Barside Session w. Warehouse
in conversation with Brendan Eades and Davide Minervino
Brendan Eades and Davide Minervino speak to Small Beer about why they believe Warehouse is at the forefront of sustainable restaurants in London.
Climate change is and should be on all of our minds. Though daunting, the size of the problem also reflects the size of the opportunity to do things better. Our industry is no exception.
That’s why we’ve taken a moment to showcase the positive impact a few of our favourite sites are making to lead and inspire hospitality to build better.
DO YOU CONSIDER WAREHOUSE TO BE A 'SUSTAINABLE' VENUE?
Absolutely. We’d say that Warehouse is at the forefront of sustainable restaurants right now in London, because of the extra mile we go to. A lot of people don’t want to run sustainable restaurants because of all the work that goes on behind the scenes that you don’t get recognition for. We want to be somewhere that sets an example to drive momentum for sustainability and building better.
WHAT MAKES HOW YOU APPROACHED BUILDING THE CONDUIT AND WAREHOUSE SO UNIQUE?
We at The Conduit put a lot of time and effort into working differently with all of our suppliers and teams, whether that’s returning containers our ingredients are sent in, minimising packaging and eliminating food waste. Food waste is probably the biggest challenge in our industry and won’t be solved overnight, but it’s something we work hard at. We take different elements of wasted food and turn them into items that can be transformed back onto the plate. Like our waste bread. We turn it into a soy sauce and we use that for glaze, dressing and anything else our chefs come up with. The world of fermentation is also a great way to take waste and turn it into something delicious, especially at our bar.
WHAT INSPIRED YOU TO TAKE THIS ROUTE?
The Conduit is known for its values, so making sure the restaurant reflects what The Conduit stands for was really important. It’s something our guests and members expect of us and we’re really proud of that.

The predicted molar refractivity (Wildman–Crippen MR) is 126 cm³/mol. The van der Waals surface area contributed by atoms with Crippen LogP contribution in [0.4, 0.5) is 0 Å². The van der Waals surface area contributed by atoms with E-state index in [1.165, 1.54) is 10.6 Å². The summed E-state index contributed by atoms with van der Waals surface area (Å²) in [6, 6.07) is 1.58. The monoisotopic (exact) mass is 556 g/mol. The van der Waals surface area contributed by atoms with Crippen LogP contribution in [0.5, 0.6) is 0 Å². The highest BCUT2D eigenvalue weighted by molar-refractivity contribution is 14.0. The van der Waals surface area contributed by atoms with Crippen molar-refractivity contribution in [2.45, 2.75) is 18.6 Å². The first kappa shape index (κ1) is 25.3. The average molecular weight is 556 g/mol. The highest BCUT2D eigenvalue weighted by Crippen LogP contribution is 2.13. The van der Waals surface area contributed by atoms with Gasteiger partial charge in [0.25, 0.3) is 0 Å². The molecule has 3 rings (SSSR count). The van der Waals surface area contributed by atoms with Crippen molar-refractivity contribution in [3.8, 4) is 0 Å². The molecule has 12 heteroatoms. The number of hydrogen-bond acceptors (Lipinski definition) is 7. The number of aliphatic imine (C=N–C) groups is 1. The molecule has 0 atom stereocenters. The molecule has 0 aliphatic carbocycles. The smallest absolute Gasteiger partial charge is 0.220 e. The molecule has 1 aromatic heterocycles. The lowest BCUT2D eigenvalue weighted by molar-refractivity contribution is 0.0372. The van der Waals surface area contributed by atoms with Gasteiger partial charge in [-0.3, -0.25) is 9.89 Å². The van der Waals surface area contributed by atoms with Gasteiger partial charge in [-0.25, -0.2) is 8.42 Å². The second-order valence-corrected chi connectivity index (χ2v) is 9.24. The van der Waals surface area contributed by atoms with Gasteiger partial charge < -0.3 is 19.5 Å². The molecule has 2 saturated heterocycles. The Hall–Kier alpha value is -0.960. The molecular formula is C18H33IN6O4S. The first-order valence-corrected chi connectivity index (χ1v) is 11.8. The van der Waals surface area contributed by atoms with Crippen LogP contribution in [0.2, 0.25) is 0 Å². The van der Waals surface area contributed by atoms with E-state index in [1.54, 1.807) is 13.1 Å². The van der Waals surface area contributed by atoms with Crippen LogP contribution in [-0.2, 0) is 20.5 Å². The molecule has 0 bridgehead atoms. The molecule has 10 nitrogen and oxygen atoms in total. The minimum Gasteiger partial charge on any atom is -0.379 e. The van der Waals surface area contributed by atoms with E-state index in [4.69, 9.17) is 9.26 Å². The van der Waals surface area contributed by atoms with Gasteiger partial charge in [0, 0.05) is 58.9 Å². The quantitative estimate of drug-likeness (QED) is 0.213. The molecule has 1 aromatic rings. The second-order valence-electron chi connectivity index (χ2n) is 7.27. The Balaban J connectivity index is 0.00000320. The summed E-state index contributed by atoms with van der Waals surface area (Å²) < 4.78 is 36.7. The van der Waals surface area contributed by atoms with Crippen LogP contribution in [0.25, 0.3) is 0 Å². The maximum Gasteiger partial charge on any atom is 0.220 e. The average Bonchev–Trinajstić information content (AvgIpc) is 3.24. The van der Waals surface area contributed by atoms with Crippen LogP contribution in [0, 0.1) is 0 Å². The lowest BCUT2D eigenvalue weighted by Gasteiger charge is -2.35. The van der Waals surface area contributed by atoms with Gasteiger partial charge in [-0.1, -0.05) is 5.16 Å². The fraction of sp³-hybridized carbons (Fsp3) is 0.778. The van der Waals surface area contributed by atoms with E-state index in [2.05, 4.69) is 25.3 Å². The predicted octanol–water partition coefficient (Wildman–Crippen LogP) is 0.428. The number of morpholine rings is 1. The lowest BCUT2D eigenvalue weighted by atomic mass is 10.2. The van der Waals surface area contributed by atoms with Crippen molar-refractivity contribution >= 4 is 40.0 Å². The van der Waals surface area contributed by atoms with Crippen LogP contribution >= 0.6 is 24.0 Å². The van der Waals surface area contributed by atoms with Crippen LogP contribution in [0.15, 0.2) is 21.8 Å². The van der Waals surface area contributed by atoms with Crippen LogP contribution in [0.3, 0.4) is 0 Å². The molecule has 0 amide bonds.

HOW DO YOU SHARE THIS STORY WITH YOUR GUESTS?
Through the food on the plate and the drinks from the bar. It’s all about telling people the story, being transparent and making them feel part of what you’re doing. We always remind our guests why we do what we do and that’s what adds great value to their experience and to our work.
IF YOU COULD INTRODUCE ANY CHANGE OR IMPROVEMENT (WITHOUT WORRYING ABOUT COSTS/INFRASTRUCTURE) WHAT WOULD IT BE?
We’d love to have a solar panel, compost machine and a rainwater system to feed plants that we could then use to infuse our own inhouse Conduit spirits. Keeping things within the operations of our site is so important, where we can use them as something else or to grow something new, it’s just an amazing concept.
WHAT OTHER VENUE DO YOU THINK IS DOING THINGS WELL?
The best in London has got to be Silo in Hackney Wick. What Doug has created there is just incredible. His knowledge of ingredients and also materials is just amazing. He’s a big part of what drives what we do here forward.
WHAT DO YOU THINK IS THE BIGGEST CHALLENGE FACING SUSTAINABILITY IN OUR INDUSTRY?
Packaging still needs a lot of work where there’s still plenty we can change. We’ve had to work hard to find the right suppliers to get our oil, fruit and veg all in reusable containers that we send back when they turn up with the next delivery. It’s all about making the most of those cyclical relationships. When it comes to the bar, it’s about trying to find the balance between creativity and using the right ingredients. We’ve got so used to tropical flavours from very far away ingredients. We need to start sourcing in a more sympathetic way that delivers all the occasion of a great drink, but is also responsible.
WHO INSPIRES YOU THE MOST WHEN IT COMES TO LOOKING AT THINGS DIFFERENTLY?
It’s got to be Doug at Silo and all that he’s doing to champion this conversation across our industry.
DO YOU FEEL POSITIVE ABOUT THE FUTURE OF SUSTAINABILITY IN HOSPITALITY?
Everyone has a clear vision of what needs to be done, where we’re pushed out of our comfort zones and really getting to work, rather than just talking about it. That makes us very positive. We keep meeting like-minded people and like-minded suppliers who are taking it in their stride. How can we not be positive about that?